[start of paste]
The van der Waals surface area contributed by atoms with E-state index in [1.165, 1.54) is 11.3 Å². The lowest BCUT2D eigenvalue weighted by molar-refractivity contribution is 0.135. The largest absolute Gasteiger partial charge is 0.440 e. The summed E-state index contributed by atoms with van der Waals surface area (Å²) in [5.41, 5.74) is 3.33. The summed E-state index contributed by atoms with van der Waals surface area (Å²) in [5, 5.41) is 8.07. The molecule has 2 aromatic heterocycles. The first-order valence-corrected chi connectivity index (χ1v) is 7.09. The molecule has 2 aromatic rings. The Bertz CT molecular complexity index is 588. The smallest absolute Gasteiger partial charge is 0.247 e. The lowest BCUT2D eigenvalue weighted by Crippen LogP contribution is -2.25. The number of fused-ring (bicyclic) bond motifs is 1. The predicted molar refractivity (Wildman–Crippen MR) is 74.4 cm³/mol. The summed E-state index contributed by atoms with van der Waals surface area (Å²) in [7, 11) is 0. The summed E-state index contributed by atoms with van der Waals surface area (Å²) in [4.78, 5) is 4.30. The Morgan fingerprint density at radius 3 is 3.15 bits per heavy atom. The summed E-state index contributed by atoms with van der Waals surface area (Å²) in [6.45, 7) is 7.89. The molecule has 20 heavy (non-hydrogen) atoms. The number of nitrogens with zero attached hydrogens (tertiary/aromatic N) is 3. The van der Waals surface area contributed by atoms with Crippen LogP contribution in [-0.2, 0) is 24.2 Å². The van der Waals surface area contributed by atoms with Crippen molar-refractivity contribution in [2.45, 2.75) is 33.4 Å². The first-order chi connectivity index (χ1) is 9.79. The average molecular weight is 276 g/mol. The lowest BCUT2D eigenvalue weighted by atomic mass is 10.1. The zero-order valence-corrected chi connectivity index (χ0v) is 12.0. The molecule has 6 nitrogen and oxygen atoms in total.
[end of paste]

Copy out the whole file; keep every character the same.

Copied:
The van der Waals surface area contributed by atoms with E-state index in [1.165, 1.54) is 11.3 Å². The lowest BCUT2D eigenvalue weighted by molar-refractivity contribution is 0.135. The largest absolute Gasteiger partial charge is 0.440 e. The summed E-state index contributed by atoms with van der Waals surface area (Å²) in [5.41, 5.74) is 3.33. The summed E-state index contributed by atoms with van der Waals surface area (Å²) in [5, 5.41) is 8.07. The molecule has 2 aromatic heterocycles. The first-order valence-corrected chi connectivity index (χ1v) is 7.09. The molecule has 2 aromatic rings. The Bertz CT molecular complexity index is 588. The smallest absolute Gasteiger partial charge is 0.247 e. The lowest BCUT2D eigenvalue weighted by Crippen LogP contribution is -2.25. The number of fused-ring (bicyclic) bond motifs is 1. The predicted molar refractivity (Wildman–Crippen MR) is 74.4 cm³/mol. The summed E-state index contributed by atoms with van der Waals surface area (Å²) in [7, 11) is 0. The summed E-state index contributed by atoms with van der Waals surface area (Å²) in [4.78, 5) is 4.30. The Morgan fingerprint density at radius 3 is 3.15 bits per heavy atom. The summed E-state index contributed by atoms with van der Waals surface area (Å²) in [6.45, 7) is 7.89. The molecule has 20 heavy (non-hydrogen) atoms. The number of nitrogens with zero attached hydrogens (tertiary/aromatic N) is 3. The van der Waals surface area contributed by atoms with Crippen LogP contribution in [-0.2, 0) is 24.2 Å². The van der Waals surface area contributed by atoms with Crippen molar-refractivity contribution in [2.45, 2.75) is 33.4 Å². The first-order chi connectivity index (χ1) is 9.79. The average molecular weight is 276 g/mol. The lowest BCUT2D eigenvalue weighted by atomic mass is 10.1. The zero-order valence-corrected chi connectivity index (χ0v) is 12.0. The molecule has 6 nitrogen and oxygen atoms in total.